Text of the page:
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Weak rupee triggers rush in NRI remittances

Non–resident Indians (NRIs) in the United Arab Emirates (UAE) are queuing up to remit money home, thanks to a strong UAE dirham vis–a–vis the rupee, which has lowered the cost of money transfer, a study has found.

This was revealed by a white paper commissioned by the Friends Provident Intertiol (FPI) and published by the Economist Intelligence Unit (EIU).

According to a Khaleej Times report on Saturday, the white paper and documentary video released by FPI, titled “UAE expatriates and the bottom line”, show the hidden costs that expatriates living and working in Dubai and Abu Dhabi may face.

The survey shows how important fincial planning is for expatriates if they want to reap the benefits of working in a tax–free environment, and avoid the pitfalls of hidden costs and high prices.

The findings of a research published last year found that NRIs put aside 70 percent of their disposable income, on an average, for investments and savings.

“Much has been said about the UAE’s many spending temptations and the fact that expatriates are not saving enough for their retirement, or for other important events in their lives. We see that non–resident Indians, be they high or low income earners, have incredible fincial discipline and their culture of saving makes them a great case study, highlighting the value of careful fincial planning,” said Marcus Gent, maging director, Middle East and rest of the world, FPI.

Much of the money remitted by NRIs is used for family support. India’s less developed pension system, compared with Europe or North America, for example, drives expatriates towards supporting their parents and children rather than starting a retirement plan for themselves. Over 80 percent of Indians in the UAE have between two and five dependents to support, many of those back in India.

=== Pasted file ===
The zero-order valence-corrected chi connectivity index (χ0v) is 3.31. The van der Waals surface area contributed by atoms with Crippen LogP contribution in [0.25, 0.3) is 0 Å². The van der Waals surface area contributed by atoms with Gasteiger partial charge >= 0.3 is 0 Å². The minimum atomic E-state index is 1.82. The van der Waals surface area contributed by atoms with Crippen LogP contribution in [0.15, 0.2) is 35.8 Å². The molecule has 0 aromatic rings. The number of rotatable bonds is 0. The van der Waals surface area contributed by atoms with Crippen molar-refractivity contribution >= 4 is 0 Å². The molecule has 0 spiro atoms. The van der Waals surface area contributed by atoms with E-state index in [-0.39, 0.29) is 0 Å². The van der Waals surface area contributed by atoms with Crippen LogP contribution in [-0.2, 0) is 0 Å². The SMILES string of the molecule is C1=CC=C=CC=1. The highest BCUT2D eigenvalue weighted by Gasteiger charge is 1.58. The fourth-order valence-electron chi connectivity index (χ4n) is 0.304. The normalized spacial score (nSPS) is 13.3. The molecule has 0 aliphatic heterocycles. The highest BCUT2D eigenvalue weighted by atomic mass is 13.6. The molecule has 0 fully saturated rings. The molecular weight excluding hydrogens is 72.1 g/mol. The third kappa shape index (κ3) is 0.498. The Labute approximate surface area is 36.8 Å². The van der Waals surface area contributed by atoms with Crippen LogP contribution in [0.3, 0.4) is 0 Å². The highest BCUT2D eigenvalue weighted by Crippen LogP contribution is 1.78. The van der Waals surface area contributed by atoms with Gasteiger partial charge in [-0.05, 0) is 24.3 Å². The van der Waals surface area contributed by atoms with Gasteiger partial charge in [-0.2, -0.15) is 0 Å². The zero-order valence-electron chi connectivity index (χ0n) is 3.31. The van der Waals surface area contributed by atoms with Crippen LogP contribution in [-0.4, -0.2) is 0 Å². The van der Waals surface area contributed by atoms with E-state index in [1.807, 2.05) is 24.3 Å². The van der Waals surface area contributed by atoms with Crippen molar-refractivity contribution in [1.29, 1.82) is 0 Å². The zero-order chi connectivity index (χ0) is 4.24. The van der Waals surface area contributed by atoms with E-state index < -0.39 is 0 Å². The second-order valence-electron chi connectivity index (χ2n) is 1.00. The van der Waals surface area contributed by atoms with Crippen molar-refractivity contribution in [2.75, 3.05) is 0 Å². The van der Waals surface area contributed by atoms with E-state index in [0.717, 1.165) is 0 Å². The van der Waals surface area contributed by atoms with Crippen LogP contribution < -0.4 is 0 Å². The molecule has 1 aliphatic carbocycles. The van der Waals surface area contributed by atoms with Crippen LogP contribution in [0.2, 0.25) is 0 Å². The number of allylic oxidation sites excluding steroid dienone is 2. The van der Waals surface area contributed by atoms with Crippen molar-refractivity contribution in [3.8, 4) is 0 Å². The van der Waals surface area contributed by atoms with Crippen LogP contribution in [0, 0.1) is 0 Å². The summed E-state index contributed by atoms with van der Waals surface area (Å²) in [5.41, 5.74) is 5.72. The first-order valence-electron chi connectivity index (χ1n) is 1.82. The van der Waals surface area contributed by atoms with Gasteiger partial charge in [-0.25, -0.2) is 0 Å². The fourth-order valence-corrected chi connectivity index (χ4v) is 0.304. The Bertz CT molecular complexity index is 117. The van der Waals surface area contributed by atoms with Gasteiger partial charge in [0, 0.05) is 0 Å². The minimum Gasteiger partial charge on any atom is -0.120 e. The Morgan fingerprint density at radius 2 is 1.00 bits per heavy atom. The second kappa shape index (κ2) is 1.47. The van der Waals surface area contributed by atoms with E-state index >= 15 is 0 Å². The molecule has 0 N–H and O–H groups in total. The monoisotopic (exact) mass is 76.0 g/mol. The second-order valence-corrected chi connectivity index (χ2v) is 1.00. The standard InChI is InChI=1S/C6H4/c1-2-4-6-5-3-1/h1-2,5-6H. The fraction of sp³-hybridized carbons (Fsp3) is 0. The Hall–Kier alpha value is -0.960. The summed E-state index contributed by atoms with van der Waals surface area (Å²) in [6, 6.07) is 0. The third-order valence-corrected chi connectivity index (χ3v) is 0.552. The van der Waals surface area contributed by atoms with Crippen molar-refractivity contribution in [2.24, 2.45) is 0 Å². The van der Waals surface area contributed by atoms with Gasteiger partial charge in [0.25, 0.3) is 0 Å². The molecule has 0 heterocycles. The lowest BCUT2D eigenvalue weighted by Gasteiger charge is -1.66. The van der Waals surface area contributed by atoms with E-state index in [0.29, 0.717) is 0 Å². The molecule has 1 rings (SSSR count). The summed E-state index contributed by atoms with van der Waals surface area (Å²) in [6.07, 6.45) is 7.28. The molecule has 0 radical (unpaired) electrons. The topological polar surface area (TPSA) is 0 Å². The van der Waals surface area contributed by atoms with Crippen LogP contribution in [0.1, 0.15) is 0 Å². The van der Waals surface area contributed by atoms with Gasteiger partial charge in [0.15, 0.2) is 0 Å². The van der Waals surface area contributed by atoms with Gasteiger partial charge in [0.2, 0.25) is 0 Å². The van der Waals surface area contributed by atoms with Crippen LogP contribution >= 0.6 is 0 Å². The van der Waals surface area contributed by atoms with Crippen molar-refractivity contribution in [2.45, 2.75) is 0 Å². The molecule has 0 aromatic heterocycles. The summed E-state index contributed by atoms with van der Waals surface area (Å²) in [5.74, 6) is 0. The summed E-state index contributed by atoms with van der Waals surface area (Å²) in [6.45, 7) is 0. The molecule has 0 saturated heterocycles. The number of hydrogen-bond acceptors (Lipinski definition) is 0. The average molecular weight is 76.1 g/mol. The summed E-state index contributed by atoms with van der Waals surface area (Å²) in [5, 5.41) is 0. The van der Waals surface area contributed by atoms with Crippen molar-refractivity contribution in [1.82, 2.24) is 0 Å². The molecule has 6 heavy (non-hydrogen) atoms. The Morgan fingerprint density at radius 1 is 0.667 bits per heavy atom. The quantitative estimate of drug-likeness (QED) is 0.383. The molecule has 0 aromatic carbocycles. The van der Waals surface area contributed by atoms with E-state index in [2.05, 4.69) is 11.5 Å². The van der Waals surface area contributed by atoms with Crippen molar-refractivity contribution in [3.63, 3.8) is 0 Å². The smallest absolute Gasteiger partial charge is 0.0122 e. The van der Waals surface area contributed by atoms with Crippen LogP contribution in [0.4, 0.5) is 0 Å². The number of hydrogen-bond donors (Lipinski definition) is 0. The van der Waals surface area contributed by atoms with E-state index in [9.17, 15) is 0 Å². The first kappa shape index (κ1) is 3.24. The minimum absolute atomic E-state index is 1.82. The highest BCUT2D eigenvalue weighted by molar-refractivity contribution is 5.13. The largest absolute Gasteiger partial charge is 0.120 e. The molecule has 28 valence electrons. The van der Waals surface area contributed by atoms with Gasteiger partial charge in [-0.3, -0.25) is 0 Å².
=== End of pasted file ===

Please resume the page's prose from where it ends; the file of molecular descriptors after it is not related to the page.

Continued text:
Culturally, Indians consider the education of their children and paying for their wedding as fundamental fincial planning requirements. Some 90 percent invest heavily in their children’s education.

Remitting money from the UAE to India is less expensive than from other locations. Specialist money transfer firms such as UAE Exchange, Al Ansari, Emirates NBD and Western Union charge fixed fees as low as 15 dirhams on transfers to India and the Philippines.

Gent added: “Earning in dirhams could translate favourably into a comfortable retirement, especially given the current weakness of the Indian rupee. For investment opportunities, India is an attractive prospect for the savvy, better off white collar Indian investor — and remittance and investment flows from the UAE to India clearly confirm a continued and increasing appetite.”

The two million–strong Indian community forms the largest expatriate community in the UAE, and an increasing number of professiols are relocating to the country.

The Indian embassy in Abu Dhabi lists over 40 major Indian companies with offices in the UAE, the majority operating in highly skilled technology or fince sectors. IANS

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Ankur Kalita

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